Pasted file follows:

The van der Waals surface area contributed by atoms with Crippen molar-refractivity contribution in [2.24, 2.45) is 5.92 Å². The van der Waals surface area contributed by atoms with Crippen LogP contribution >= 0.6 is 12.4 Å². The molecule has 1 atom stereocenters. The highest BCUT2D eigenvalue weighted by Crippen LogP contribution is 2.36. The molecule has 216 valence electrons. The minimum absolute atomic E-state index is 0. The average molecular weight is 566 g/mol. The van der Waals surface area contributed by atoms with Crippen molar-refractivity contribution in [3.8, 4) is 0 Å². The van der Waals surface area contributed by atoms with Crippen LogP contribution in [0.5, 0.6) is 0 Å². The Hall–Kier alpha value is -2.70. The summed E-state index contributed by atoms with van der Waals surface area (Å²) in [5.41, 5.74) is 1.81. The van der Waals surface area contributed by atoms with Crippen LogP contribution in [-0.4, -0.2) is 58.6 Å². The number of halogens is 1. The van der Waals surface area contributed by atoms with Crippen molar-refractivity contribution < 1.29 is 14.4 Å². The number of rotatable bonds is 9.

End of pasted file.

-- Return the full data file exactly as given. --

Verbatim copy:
The van der Waals surface area contributed by atoms with Crippen molar-refractivity contribution in [2.24, 2.45) is 5.92 Å². The van der Waals surface area contributed by atoms with Crippen LogP contribution >= 0.6 is 12.4 Å². The molecule has 1 atom stereocenters. The highest BCUT2D eigenvalue weighted by Crippen LogP contribution is 2.36. The molecule has 216 valence electrons. The minimum absolute atomic E-state index is 0. The average molecular weight is 566 g/mol. The van der Waals surface area contributed by atoms with Crippen molar-refractivity contribution in [3.8, 4) is 0 Å². The van der Waals surface area contributed by atoms with Crippen LogP contribution in [0.5, 0.6) is 0 Å². The Hall–Kier alpha value is -2.70. The summed E-state index contributed by atoms with van der Waals surface area (Å²) in [5.41, 5.74) is 1.81. The van der Waals surface area contributed by atoms with Crippen LogP contribution in [-0.4, -0.2) is 58.6 Å². The number of halogens is 1. The van der Waals surface area contributed by atoms with Crippen molar-refractivity contribution < 1.29 is 14.4 Å². The number of rotatable bonds is 9.